If you are planning on building a low deck or wood patio next to the concrete foundation(check out how to remove concrete slabs from patio), you might have an excellent opportunity to really solidify the deck frame by mounting it to the foundation itself. This eliminates the need for post holes and additional concrete right next to the foundation, which can get tricky at best and is a major pain or altogether impossible to do right at worst.
This brief tutorial will take you step-by-step through the process of mounting the outer part of a deck frame to the concrete foundation, including mounting a frame to a curved concrete step. We hope you find this tutorial helpful.
The first, and probably most important, tool that you’ll need access to in order to mount the deck frame to the concrete foundation is a rotary hammer drill. A rotary hammer drill produces a pounding force while drilling that makes it an excellent tool for effectively drilling into (or through) concrete.
Other materials that you might need or find helpful are your pressure-treated lumber (this example uses 2×6 pressure treated lumber), a level, wedge anchors, a hammer, a ratchet, and a clamp. And a miter saw for making your lumber cuts. You might find a chalk line helpful as well, to mark your level line.
This example uses 1/2″ wedge anchors, 4-1/4” long. To calculate the length needed, figure that you’ll need 2-1/2” of the anchor into the concrete itself, then whatever length will go through your lumber (in this case, the true width of a 2×6, which is 1-1/2”), 1/4″ for the anchor washer and nut.
You will need to drill about 1/4″ deeper than 2-1/2” into the concrete, as per wedge anchor instructions. Because it is more accurate to place the 2×6 and drill through that into the concrete (better to align them precisely when they’re drilled together), we measured and marked with colorful tape on the drill bit 4-1/2”, which gives us a little extra space just in case.
Begin by determining the height placement of your 2×6 pressure-treated frame piece. Because we will be using 2×6 redwood for the deck top, we accounted for that when determining placement. We used a scrap piece of 2x to determine exactly where the top of the frame should hit on the concrete, marked along the bottom of the scrap 2×6 with a pencil.
Here you can see the pencil guide line for the top of the frame lumber.
Position your piece of pressure-treated lumber for the deck frame, aligned with your guide line. Use a level to make sure it’s, well, level.
Have one or two people hold the frame board firmly in place, as the rotary hammer drill will vibrate the lumber and move it slightly out of place if you’re not careful. Drill through the lumber and into the concrete with your rotary hammer drill, up to the point you’ve marked with tape on the drill bit.
Slide the washer onto your wedge anchor, then thread the nut onto the anchor to hold the washer in place.
Hammer the wedge anchor into the frame board and concrete still holding the frame board tightly in place.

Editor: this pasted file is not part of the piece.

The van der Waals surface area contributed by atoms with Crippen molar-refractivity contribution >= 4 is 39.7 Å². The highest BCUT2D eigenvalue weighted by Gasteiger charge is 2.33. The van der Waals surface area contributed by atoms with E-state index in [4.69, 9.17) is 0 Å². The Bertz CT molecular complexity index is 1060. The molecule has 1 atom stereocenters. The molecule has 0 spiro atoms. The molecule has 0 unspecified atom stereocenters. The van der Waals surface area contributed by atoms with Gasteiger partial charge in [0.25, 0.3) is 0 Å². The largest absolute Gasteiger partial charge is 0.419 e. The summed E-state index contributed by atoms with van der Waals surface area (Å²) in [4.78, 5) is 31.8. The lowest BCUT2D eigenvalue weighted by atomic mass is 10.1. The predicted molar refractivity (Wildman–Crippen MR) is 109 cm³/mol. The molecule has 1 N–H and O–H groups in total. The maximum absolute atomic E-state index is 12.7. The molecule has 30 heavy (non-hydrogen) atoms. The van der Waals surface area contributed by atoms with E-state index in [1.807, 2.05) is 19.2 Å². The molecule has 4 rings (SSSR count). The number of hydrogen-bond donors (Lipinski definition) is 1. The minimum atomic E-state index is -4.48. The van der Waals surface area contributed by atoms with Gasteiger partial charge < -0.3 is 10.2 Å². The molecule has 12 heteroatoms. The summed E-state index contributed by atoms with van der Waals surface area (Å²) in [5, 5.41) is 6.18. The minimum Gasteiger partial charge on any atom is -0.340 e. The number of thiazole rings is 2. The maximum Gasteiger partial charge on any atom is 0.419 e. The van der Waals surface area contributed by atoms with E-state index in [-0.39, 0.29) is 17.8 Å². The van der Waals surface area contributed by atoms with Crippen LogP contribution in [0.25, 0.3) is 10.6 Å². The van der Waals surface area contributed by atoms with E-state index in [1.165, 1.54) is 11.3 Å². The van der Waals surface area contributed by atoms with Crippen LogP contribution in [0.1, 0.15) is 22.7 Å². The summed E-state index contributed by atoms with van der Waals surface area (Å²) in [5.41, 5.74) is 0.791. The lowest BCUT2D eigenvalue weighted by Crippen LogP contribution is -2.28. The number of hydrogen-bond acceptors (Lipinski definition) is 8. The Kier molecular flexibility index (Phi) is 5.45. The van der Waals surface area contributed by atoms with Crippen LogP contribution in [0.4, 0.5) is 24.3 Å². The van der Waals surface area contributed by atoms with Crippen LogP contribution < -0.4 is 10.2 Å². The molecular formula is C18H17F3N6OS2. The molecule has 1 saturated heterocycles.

Hammer the wedge anchor all the way into the board. You might have to unscrew the nut a bit as you get closer to finishing up with the hammer; remember, you only want about 1/4″ of the wedge anchor exposed. After you unscrew the nut a little, hammer in the anchor a bit more.
Once the top of the wedge anchor is flush with the outer edge of the nut, you’re ready to tighten the anchor into place.
Use a ratchet to tighten down on the anchor nut.
The lumber might bend inward slightly as you tighten; this is okay. Don’t worry about cranking it down too tightly, though. You don’t want to damage or weaken your frame board.
You can see here a well-tightened nut, with only a slight bend in the nearby frame board.
Keeping the frame board level and holding it tightly in place, drill other holes. A good rule of thumb is to place an anchor every few feet. Cut and butt additional frame boards up next to the first one, if needed.
Be sure to keep the boards level, even at the connection points. You can mount the boards up to about 6” in from the end of the board.
Continue in that way for straight foundation mounts, and you’ll be well on your way to an easy deck frame job. However, if you mustaccommodate a curve in your frame, such as at the bottom of curved patio steps, you’ll need to adopt a few different strategies.
First, cut smaller boards that will allow you to work around the curve. Each board should extend about 4”-6” past the curve on each side.
Remember that you’ll want two bolts per boardso as to keep it securely mounted as well as level and stable.
Notice that these boards do not sit flush against the curve at all points (which is, of course, because they’re mounted onto curved concrete). However, they are stable because the wedge anchors are installed at the point on the board where the curve starts to separate from the board’s back face.
Second, use a clamp to hold the pieces level; because they are smaller boards, everything (including fingers and faces) gets much closer to the drill bit, which can make everyone nervous. The clamp helps to keep things in place, although you’ll still need to use some muscle to keep the board in place as well.
Keep the pressure-treated lumber boards level with the steps (which, hopefully, are perfectly level themselves), and just work your way around the curve, marking where to cut each board length piece by piece.
You’ll notice that the ends of these frame boards touch but are not end-to-end flush (as in, the ends aren’t cut at angles to join precisely with the neighboring ends). This is perfectly fine for a deck frame. The boards are secure, with their double wedge anchors into the concrete, to provide plenty of support for the deck frame.
Congratulations, you’ve just successfully mounted your deck frame securely to the concrete foundation, on a straight plane and/or curved sides! You can start to visualize the final result now, can’t you?